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Dedicated in memory of Jim Collins



Max Richmond

Max Richmond in 1960

 

Maxwell (Mac) Evans Richmond was the owner of an advertising firm in Philadelphia. Soon after the sign-on of WPGC on April 24, 1954, he approached owner, Harry Hayman about the possibility of buying the station. Hayman, an engineer had no background with radio advertising and agreed on November 10th, 1954 to go into partnership with Richmond for the sum of $10,000, forming, 'WPGC, Inc.' and leaving him in charge of generating revenue for the station. Richmond would subsequently buy the remaining interest in the station outright on 06/13/55 for $19,000.

On 06/27/55, just over a year since WPGC's sign-on and little more than two years since beginning the process of license application, Hayman's decision to cut his losses was finalized, filing an application with the FCC for Consent of Transfer of Control to Richmond, citing the Special Education needs of one of his children and a posible move to New Jersey for that reason. FCC approval arrived on 07/18/55.

Late in 1956, the Chesapeake Broadcasting Company sold WRNC-FM (formerly, WBUZ-FM) to WPGC, Inc. $5.00 was paid for the station license and $10,000 for its equipment and tower. FCC approval took place on November 20th, 1956. The purchase was made to add nightime programming to WPGC-AM's daytime only operation.

Max Richmond became President of WRNC-FM and named Gene Winters, (General Manager of WPGC-AM) as GM of WRNC-FM. WRNC-FM changed call letters to WPGC-FM in mid-March 1958.

In 1959, Richmond transfered Winters to manage his station in Henderson, Nevada outside of Las Vegas, KBMI, and hired new General Manager, Bob Howard to run WPGC, allowing himself more time to devote to his ad agency in Philadelphia as well as attend to his radio property in Boston, WMEX.

Richmond died in 1971. His estate received FCC approval on August 7th, 1974 to sell WPGC-AM & FM for $5.8 million to First Media Corporation (Richard E. Marriott, Chairman & 44% owner).  The transaction was finalized on October 17, 1974. Although discussion between the parties initially also included the possible sale of WMEX, First Media withdrew it's offer after lengthy negotiations for the station, perhaps as a ploy to expediate the sale of WPGC.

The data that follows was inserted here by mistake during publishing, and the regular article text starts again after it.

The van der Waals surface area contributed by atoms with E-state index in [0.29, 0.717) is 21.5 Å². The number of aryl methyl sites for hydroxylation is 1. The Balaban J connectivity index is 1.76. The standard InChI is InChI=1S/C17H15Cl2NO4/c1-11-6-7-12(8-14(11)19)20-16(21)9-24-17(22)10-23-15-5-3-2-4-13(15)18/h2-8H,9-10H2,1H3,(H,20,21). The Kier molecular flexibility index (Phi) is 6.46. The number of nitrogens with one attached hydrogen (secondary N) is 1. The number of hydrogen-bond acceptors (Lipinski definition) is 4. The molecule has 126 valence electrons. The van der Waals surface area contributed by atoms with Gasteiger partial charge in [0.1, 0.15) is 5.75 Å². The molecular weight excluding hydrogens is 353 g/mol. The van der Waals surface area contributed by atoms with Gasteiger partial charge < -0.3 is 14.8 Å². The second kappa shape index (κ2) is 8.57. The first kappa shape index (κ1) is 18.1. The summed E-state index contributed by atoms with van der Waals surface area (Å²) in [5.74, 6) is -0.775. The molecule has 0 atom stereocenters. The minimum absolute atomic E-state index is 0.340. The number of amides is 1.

Pat McCoy writes:

Max Richmond was an even more difficult man to work for than Bob Howard. Max would come down from Boston and harass everyone, Bob the most, of course. He had an office hidden away in the back of a bunch of file cabinets and partitions. He loved to pick up his phone and listen to everyone's phone calls, sometimes butting in, but most often just listening. I never heard him make a positive comment to anyone.

 

 

BD Howard writes:

I remember Max Richmond and many of the employees of the day. All were quite cordial to the VP/GM's (Bob Howard's) young kid, although some were friendlier than others. I remember that Richmond never married, but that he had two girlfriends (hideous old broads IMHO). Apparently, neither one knew about the other so, as a kid, I was coached whenever I was to encounter one - this one's name and that I was NOT to mention the other one!

 

 

Miscellaneous Audio

2/29/04 Ed Walker on: Max Richmond - 1:00
2/29/04 Ed Walker on: Max critiquing him while on the air - :59
2/29/04 Ed Walker on: WMEX & Howard Levy - :52

 

 




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